Hadassah is launching a new initiative to help destigmatize infertility and promote infertility-related legislation on the state and national levels.
Hasidah helps connect Jewish couples to infertility resources and also provides financial grants to pay for treatments.
Pregnancy Loss Support Program at the National Council of Jewish Women in New York offers interfaith, peer-supported telephone counseling nationwide and in-person support groups in New York City for families coping with miscarriage, stillbirth, newborn death or termination for fetal anomalies as well as for women who are pregnant following a loss. For men and women.
Puah is an Israel-based, international organization that provides halachic guidance, information on fertility preservation and counseling to couples struggling with infertility as well as IVF supervision to prevent error during the procedure.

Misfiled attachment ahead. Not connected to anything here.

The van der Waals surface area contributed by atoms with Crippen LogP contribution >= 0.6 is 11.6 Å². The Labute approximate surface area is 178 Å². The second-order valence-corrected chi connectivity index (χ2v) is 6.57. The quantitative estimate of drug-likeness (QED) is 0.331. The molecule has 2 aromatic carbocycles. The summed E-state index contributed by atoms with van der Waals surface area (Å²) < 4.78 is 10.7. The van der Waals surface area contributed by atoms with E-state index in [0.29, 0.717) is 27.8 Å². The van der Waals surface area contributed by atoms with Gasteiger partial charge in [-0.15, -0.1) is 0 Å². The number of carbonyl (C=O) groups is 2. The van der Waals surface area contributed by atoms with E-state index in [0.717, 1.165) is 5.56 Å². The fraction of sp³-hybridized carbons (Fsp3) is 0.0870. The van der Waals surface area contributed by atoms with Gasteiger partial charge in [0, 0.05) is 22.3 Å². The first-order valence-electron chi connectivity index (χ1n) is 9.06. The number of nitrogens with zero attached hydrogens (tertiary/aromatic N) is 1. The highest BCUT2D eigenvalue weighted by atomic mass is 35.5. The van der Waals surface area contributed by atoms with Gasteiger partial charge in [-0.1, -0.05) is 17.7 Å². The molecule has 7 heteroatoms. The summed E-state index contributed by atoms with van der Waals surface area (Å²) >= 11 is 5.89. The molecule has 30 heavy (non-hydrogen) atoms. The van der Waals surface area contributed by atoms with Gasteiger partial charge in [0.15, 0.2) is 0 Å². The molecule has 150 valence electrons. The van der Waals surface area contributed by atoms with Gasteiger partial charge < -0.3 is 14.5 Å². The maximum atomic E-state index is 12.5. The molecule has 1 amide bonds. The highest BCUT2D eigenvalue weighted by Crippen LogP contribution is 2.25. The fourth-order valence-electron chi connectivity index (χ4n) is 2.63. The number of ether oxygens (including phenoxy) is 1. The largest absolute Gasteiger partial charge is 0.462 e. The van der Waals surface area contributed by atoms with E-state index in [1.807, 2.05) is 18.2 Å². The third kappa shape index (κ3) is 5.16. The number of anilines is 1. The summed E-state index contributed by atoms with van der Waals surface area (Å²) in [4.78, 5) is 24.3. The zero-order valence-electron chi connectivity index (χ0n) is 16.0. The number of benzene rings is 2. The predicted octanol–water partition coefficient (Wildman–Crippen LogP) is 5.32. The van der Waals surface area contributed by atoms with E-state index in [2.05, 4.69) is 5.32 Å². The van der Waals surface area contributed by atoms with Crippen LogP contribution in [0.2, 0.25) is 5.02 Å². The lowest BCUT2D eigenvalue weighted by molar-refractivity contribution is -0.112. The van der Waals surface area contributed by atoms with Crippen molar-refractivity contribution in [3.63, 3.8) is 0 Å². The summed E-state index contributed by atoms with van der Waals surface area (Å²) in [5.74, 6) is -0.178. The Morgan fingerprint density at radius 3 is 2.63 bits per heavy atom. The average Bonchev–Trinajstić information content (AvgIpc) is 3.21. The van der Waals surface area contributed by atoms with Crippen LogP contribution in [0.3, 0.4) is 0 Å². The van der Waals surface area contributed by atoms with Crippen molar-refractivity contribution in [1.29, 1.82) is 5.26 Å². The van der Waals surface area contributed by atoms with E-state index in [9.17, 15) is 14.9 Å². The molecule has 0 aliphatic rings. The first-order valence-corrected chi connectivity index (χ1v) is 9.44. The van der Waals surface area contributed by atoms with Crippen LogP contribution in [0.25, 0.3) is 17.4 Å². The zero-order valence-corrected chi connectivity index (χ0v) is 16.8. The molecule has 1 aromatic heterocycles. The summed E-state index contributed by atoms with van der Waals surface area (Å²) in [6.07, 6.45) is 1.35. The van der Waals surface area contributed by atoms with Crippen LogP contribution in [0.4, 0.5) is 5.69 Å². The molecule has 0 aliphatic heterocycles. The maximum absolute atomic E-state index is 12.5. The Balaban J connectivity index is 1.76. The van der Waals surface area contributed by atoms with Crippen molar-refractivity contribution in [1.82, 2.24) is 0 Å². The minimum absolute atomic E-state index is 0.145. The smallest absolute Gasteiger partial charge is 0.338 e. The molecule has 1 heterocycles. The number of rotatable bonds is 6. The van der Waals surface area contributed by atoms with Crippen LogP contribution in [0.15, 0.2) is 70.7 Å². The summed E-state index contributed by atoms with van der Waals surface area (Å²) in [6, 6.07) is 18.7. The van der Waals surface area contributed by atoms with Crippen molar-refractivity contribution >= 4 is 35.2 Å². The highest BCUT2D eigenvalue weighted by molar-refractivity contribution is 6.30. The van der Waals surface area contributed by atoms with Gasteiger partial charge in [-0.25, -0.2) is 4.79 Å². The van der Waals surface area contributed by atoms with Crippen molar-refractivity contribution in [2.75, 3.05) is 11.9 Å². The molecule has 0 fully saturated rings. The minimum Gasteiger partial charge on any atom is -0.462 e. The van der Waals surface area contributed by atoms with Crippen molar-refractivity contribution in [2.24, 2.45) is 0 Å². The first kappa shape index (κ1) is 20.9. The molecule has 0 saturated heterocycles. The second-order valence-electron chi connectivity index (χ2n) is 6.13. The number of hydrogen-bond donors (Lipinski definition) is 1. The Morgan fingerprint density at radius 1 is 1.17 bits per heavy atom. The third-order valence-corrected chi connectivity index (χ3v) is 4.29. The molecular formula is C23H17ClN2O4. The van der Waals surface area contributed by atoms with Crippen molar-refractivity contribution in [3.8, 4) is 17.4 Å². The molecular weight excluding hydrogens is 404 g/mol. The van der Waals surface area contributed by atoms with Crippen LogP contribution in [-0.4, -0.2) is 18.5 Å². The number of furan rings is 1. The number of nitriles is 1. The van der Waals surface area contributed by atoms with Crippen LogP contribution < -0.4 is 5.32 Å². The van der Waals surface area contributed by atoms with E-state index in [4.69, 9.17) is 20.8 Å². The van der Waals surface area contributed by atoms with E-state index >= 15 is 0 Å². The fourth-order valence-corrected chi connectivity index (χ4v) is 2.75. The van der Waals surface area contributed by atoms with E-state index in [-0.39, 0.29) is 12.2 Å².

The Jewish Fertility Foundation provides financial assistance, educational awareness and emotional support to Jewish families in Atlanta and Cincinnati who have medical fertility challenges.
Uprooted: A Jewish Communal Response to Fertility Journeys is a pluralistic Jewish community that seeks to educate, raise awareness and provide support for individuals experiencing infertility through healing journeys and rituals.
Yesh Tikva helps potential parents navigate infertility, and raises awareness and sensitivity about the issue throughout the Jewish community.
The Online Hadassah Magazine Discussion Group presents “Struggling With Infertility,” an exclusive live web interview with Amy Klein, author of The Trying Game: Get Through Fertility Treatment and Get Pregnant Without Losing Your Mind, moderated by Lisa Hostein, executive editor of Hadassah Magazine. Register here and receive a link to watch the interview on your computer or mobile phone.